"Stricker was like, 'I can tell you now, you've got cancer,'" Jono recalls vividly. "And in my mind I'm thinking, 'Right, right, when do I tell Margot? What do I do? Do I go to the pub? Do I want to go to the pub? I couldn't remember if I had to do a radio show that night…"
After gathering his composure, Jono and Professor Stricker got down to the details of combatting the disease. He had only been in the Professor's surgery for less than an hour. The first step was a biopsy and further scans, which revealed the cancer had spread to Jono's lymph nodes, some bones and spine. After further consultation, he decided not to have the prostate removed but to go through other therapies.
"We decided to do the chemotherapy and hit it with everything," he says now with satisfaction. An 18-week course of chemotherapy, accompanied by testosterone injections, then radiotherapy, was planned like a military operation.
"The hormone injections bring on 'manopause'," Jono explains. "You get hot flushes and put on weight. So I look like this and it's not just because I'm a fat bastard and I like alcohol. I had to stop eating red meat – anything processed like ham, sausages or pork. Prostate cancer thrives on sugar and alcohol, like breast cancer, so diet was critical."
Jono reduced his intake of fat and sugar and what was once a glass or two of wine with dinner became a spritzer. Excercise was another key and Banjo was happy for the extra park time.
The chemotherapy sessions were on Fridays and Jono took the weekends to recover, but he was back at work on Mondays. His bosses at the radio and TV stations were supportive and offered all the leave he'd need, but Jono kept up his schedule. "I'd rather do the show and be busy and have fun than sit around," he says in retrospect. "The show must go on."
"He doesn't ever turn off," says Oscar, who describes his father as a workaholic. "Even when he had cancer, he would pump himself up and go to work and we thought that he was insane."
Chemotherapy causes hair loss, but Jono wasn't having any of that. "I told them I was doing Studio 10 every morning and they showed me an English invention, called an ice cap. During chemotherapy, they put this tight swimming cap on your head which has cold water running through it. You get that feeling you have when you eat a really cold ice cream. It's quite painful and it lasts for a couple of hours. Afterwards, you have icicles in your hair." Jono was the first man at St Vincent's to try the ice cap and he kept his luxuriant locks.
Genetic testing revealed that Jono had a BRCA2 gene mutation as a result of his Ashkenazi Jewish ancestry. This mutation is mostly confined to people from parts of Africa, Scandinavia, the Netherlands, Iceland and some European Jews. It can lead to breast and ovarian cancer in women and prostate cancer in men. It was this same test that led to Angelina Jolie's decision to have a double mastectomy. "Perhaps we're distantly related," Jono quips. In times of trouble, he has always fallen back on humour.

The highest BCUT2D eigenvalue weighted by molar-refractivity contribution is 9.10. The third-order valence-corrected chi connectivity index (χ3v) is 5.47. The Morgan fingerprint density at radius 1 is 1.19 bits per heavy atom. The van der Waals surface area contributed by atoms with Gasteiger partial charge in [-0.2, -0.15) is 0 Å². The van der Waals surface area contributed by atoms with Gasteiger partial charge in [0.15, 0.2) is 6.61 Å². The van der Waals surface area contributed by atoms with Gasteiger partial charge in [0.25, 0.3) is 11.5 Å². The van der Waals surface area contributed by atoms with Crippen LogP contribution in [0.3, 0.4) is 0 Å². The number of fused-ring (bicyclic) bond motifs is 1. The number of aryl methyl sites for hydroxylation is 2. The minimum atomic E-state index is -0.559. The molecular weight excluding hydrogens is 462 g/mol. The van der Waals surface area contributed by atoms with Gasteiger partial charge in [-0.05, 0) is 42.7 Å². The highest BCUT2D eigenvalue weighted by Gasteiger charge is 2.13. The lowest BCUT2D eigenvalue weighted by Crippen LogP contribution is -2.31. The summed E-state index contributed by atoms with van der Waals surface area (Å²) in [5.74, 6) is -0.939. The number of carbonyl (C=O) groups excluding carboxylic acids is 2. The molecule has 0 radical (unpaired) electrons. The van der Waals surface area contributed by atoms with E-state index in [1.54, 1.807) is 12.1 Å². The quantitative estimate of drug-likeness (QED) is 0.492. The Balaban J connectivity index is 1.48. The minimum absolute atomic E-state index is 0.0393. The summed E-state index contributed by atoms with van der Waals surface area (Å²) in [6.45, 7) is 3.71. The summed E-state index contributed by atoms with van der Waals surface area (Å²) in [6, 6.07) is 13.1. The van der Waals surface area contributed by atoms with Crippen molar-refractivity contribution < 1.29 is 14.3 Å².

"We in the Coleman family have a good sense of humour," he says. "My parents went through the World War II in London and humour is a way of coping. Oldtime Londoners might say, 'Well, the weather's bad today but at least we're not being bombed by the Luftwaffe.' I thought: I've got cancer but the doctors are saying, at least it's prostate cancer, and that gave me hope. The thing I learned through all this is that it can be treated."
The speedy response from the doctors and staff meant that, within six months, they felt they had the better of the cancer. "I've been in this business for 30 years," says Professor Stricker. "When I started, there were only hormone treatments which didn't work that well and had a lot of side effects. Now we are learning to detect the cancer at an earlier stage. The advances in the last five years have been very significant.
"It's a two-way street. When we, as clinicians, have more to offer, we create hope in people and the positive attitude comes through. Humour is important with Jono but he's very well researched too, and he has a good level of trust... It's hard to predict the future but, to date, he has responded remarkably well and the disease is in remission."
There have been positive side effects too. "The whole episode has probably brought me closer to Dad," says Oscar. "We have a better relationship now. We've become closer and we chat more about everything in life."
The "almost all clear" news came only a couple of days before Christmas. "We went straight to a bar and had a champagne," admits Margot. They have to be vigilant but things are looking up.
"My feeling about cancer," says Jono, "is take it seriously but don't freak out. I used to be paranoid about going to the doctor and having blood tests. What are they going to find and how much do you weigh? But now I say, don't worry about that. Just have the tests. And enjoy life because you never know how much you have left. I have a wife and two kids and I'm working in an industry I love. I've been very lucky."